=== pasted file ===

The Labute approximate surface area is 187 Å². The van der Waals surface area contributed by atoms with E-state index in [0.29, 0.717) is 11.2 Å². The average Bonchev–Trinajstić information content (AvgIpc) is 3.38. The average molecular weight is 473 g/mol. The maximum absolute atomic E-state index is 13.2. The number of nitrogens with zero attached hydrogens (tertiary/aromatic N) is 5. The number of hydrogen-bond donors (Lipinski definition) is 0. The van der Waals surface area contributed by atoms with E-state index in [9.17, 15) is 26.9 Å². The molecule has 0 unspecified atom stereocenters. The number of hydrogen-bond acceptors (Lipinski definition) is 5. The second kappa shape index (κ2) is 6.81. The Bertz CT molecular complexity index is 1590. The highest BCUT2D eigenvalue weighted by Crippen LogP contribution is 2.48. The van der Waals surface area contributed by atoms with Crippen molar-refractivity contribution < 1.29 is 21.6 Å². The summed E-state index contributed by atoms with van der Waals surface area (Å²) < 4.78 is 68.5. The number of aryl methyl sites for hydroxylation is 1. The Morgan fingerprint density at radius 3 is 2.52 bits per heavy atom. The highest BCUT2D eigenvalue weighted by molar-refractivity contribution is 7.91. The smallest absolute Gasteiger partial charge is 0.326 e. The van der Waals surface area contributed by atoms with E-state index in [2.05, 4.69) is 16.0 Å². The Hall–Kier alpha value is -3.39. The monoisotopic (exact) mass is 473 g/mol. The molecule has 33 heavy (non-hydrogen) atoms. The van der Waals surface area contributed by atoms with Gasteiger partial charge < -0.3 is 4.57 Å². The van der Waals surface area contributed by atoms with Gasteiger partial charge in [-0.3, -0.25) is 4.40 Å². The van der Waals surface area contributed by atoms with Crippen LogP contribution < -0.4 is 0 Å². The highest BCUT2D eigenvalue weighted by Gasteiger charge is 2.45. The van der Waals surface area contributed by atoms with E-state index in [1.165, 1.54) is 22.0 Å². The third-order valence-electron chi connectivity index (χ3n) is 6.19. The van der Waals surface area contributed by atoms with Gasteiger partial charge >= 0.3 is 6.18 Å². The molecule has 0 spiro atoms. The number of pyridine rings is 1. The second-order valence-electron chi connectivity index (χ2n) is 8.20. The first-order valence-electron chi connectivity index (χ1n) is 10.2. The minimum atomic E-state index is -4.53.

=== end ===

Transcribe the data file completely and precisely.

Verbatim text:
The Labute approximate surface area is 187 Å². The van der Waals surface area contributed by atoms with E-state index in [0.29, 0.717) is 11.2 Å². The average Bonchev–Trinajstić information content (AvgIpc) is 3.38. The average molecular weight is 473 g/mol. The maximum absolute atomic E-state index is 13.2. The number of nitrogens with zero attached hydrogens (tertiary/aromatic N) is 5. The number of hydrogen-bond donors (Lipinski definition) is 0. The van der Waals surface area contributed by atoms with E-state index in [9.17, 15) is 26.9 Å². The molecule has 0 unspecified atom stereocenters. The number of hydrogen-bond acceptors (Lipinski definition) is 5. The second kappa shape index (κ2) is 6.81. The Bertz CT molecular complexity index is 1590. The highest BCUT2D eigenvalue weighted by Crippen LogP contribution is 2.48. The van der Waals surface area contributed by atoms with Crippen molar-refractivity contribution < 1.29 is 21.6 Å². The summed E-state index contributed by atoms with van der Waals surface area (Å²) < 4.78 is 68.5. The number of aryl methyl sites for hydroxylation is 1. The Morgan fingerprint density at radius 3 is 2.52 bits per heavy atom. The highest BCUT2D eigenvalue weighted by molar-refractivity contribution is 7.91. The smallest absolute Gasteiger partial charge is 0.326 e. The van der Waals surface area contributed by atoms with E-state index in [2.05, 4.69) is 16.0 Å². The Hall–Kier alpha value is -3.39. The monoisotopic (exact) mass is 473 g/mol. The molecule has 33 heavy (non-hydrogen) atoms. The van der Waals surface area contributed by atoms with Gasteiger partial charge < -0.3 is 4.57 Å². The van der Waals surface area contributed by atoms with Gasteiger partial charge in [-0.3, -0.25) is 4.40 Å². The van der Waals surface area contributed by atoms with Crippen LogP contribution < -0.4 is 0 Å². The highest BCUT2D eigenvalue weighted by Gasteiger charge is 2.45. The van der Waals surface area contributed by atoms with E-state index in [1.165, 1.54) is 22.0 Å². The third-order valence-electron chi connectivity index (χ3n) is 6.19. The van der Waals surface area contributed by atoms with Gasteiger partial charge >= 0.3 is 6.18 Å². The molecule has 0 spiro atoms. The number of pyridine rings is 1. The second-order valence-electron chi connectivity index (χ2n) is 8.20. The first-order valence-electron chi connectivity index (χ1n) is 10.2. The minimum atomic E-state index is -4.53.